For Luke and Melanie, a gift, on the splendid occasion of their marriage!

Dearest Luke and Melanie:

First of all, I want to congratulate each one of you. Both of you have made a most excellent choice of life partner. You make an exciting team, and I know you are going to get up to all sorts of fascinating adventures together. I hope I'll be able to tag along sometimes, whether you are off following the trail of obscure superstitions in South India or paddling from village to village in the remote Brazilian Amazon.

I also hope you will invite me to your home, and cook me delicious vegetarian meals. Once you have a place to live, that is. Some would think it is daring enough that you would go ahead and get married while homeless, without all that gallivanting about to distant continents. I'm not worried, though. I know you will be settled soon. But under the circumstances, I thought it best for the moment to give you your wedding gift virtually. It's rather weighty, so instead of giving you a big heavy box full of cookware, which you would then have to schlep somehow or another to the greater St. Petersburg area, I thought I would just tell you about it.

Newlyweds, you've chosen door number one! What have we got for the young couple? Why, it's a wonderful set of cookware, from that fabulous country, Denmark, and that fabulous decade, the 1960s! Way before you were even born, you cuties!

That's right! This stunning thirteen piece set of enamel cookware, in almost new condition, features fire-engine red enamel on the outside, and beautiful blue-gray enamel on the inside. We'd like to tell you that you can take this straight from the oven or stovetop to your table and then pop it right into the fridge, but Le Creuset has that motto patented. Nevertheless, rest assured that you can do that! This stuff is every bit as good as that more famous French brand, except, dare we say it, it's even more elegant! This is Quality, people! If you want to get snooty about it you can even let slip to your dinner guests that it's decidedly Danish Modern! Timeless, and stylish. We just know you are going to enjoy using this for your legume and bean-based vegetable stews and curries.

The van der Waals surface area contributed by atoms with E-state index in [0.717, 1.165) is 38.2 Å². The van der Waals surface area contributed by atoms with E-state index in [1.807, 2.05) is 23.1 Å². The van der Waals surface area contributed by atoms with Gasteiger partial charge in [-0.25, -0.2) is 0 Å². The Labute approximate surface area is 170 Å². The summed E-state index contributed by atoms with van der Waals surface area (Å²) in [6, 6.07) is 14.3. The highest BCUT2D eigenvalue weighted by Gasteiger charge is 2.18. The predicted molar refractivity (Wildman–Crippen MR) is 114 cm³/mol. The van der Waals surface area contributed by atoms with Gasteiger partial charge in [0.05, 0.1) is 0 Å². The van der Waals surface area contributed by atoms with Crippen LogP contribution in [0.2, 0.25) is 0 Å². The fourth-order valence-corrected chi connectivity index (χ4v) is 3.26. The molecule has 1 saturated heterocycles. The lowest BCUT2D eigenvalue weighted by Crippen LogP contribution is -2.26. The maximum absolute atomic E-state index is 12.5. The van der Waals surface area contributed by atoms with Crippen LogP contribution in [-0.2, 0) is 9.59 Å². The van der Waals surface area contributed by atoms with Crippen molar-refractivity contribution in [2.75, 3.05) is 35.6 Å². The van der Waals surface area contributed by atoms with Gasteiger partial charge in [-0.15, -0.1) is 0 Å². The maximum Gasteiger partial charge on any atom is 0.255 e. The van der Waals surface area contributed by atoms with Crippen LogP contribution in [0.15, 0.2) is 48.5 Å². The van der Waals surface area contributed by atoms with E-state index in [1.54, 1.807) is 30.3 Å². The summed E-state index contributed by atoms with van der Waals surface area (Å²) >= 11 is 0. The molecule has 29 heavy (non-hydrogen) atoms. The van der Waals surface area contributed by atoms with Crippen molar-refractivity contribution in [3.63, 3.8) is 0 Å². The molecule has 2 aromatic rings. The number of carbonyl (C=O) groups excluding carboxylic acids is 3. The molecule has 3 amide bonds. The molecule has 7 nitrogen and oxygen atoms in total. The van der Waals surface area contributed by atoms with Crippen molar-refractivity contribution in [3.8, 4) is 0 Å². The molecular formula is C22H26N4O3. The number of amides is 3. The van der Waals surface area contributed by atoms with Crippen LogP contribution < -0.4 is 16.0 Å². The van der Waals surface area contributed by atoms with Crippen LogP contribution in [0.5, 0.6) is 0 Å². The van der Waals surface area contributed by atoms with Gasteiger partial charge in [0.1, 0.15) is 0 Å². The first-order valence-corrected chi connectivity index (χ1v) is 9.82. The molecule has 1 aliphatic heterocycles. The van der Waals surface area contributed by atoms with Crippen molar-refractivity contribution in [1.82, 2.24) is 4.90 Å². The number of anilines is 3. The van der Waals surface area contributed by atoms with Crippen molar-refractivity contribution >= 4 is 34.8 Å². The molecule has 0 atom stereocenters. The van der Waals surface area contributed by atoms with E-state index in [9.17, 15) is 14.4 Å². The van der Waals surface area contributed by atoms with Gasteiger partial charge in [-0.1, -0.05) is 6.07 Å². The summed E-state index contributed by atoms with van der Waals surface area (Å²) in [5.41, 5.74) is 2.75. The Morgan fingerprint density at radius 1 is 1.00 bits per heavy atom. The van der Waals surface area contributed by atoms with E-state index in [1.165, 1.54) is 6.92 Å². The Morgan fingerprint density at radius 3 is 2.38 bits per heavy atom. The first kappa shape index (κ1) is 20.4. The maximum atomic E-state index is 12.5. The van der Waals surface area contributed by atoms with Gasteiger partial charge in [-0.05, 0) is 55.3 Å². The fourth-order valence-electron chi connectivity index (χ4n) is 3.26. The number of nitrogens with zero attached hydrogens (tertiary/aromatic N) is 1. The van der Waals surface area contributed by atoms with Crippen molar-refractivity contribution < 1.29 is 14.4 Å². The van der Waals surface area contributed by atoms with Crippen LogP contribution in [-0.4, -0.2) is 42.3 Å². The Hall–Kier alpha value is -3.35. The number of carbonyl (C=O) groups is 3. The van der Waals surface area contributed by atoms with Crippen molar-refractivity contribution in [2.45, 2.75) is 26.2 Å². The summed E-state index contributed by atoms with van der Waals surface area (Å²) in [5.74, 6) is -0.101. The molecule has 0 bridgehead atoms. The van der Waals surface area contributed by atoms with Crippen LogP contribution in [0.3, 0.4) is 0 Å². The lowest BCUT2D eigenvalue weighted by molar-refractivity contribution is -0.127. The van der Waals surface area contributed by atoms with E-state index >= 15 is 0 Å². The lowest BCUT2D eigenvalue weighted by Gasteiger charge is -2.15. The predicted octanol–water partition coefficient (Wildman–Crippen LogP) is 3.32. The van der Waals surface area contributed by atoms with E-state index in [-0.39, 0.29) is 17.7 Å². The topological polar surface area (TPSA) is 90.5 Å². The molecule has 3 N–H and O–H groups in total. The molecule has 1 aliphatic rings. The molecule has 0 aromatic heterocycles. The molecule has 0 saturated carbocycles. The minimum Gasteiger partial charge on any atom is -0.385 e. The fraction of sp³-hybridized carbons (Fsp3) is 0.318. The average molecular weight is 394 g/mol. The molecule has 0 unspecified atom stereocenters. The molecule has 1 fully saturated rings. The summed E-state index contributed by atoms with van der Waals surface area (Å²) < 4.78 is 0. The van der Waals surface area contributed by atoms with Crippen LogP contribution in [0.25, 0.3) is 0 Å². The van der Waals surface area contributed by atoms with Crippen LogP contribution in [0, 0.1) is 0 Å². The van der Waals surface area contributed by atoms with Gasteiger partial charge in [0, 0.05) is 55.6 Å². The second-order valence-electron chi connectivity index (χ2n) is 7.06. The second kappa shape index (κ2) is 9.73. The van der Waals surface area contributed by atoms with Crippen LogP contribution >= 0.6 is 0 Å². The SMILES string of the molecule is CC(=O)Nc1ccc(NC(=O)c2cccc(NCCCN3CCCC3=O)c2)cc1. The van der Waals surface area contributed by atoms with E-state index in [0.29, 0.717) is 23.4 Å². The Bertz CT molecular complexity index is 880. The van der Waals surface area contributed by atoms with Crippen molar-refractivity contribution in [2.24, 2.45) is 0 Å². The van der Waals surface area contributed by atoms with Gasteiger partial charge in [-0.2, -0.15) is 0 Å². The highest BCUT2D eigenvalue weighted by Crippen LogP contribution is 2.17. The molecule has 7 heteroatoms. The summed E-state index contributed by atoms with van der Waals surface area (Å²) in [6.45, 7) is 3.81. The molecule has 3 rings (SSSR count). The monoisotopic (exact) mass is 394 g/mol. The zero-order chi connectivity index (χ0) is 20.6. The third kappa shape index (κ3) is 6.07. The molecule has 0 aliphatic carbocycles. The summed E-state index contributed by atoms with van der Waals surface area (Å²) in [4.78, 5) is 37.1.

If you act now, this set will include everything you see here: all four trivets; the rectangular casserole with matching lid; the low chafing dish (which I don't even have, in my own extensive collection of turquoise pieces by the very same designer!); the tab-handled skillet and lid; and two sizes of deep saucepans, each with their very own matching tops!.

Just drop me a line as soon as you have an address and this stunning collection will be winging its way to you!

Offer of free shipping valid only in the 48 continental states and the territory of Puerto Rico. Not valid where prohibited by law. Five dollar bill appears only to show scale of items and is not included with this offer at this time. No warranties implied or expressed. Acceptance of offer assumes extension of future dinner invitation to donor by recipients. Batteries not included.


Tour de France, part deux

If you have not read the previous post, you may wish to do so now, lest you be left bewildered by your abrupt arrival in mid-narrative.

Chapter Three

After the flurry of emails leading up to my final, embarrassed suggestion that she seek other transportation, I didn't hear back from Traci Macnamara that day. It was as if she had finally realized that the whole offer had been nothing more than a fever dream, a transatlantic hoax. I sheepishly wondered whether I would ever again see or hear from that poor woman whose time I had wasted, while she was stranded, lame, in Paris. I imagined she thought I had made the entire story up, for obscure and perverse reasons of my own.

The next day, to my surprise, I found in my inbox the continuation of our correspondence. "Unbelievable, mission accomplished! I have your yellow velo and a new kryptonite lock." (Velo means "bicycle" in French. As Steve Martin once said, "those French people have a different word for everything!")

The bicycle, saved, or at least salvaged? It seemed impossible, or at best, unlikely. I wrote back at once: "Please ring me tomorrow. This is a story I want to hear."

When Macnamara called, she explained that she was holding yet another bag of frozen peas hard against her inflamed achilles tendon. Her long and arduous trudging about the far-flung quartiers of Paris, while attempting to solve the bicycle conundrum, had caused a relapse. Nonetheless, she was effervescent.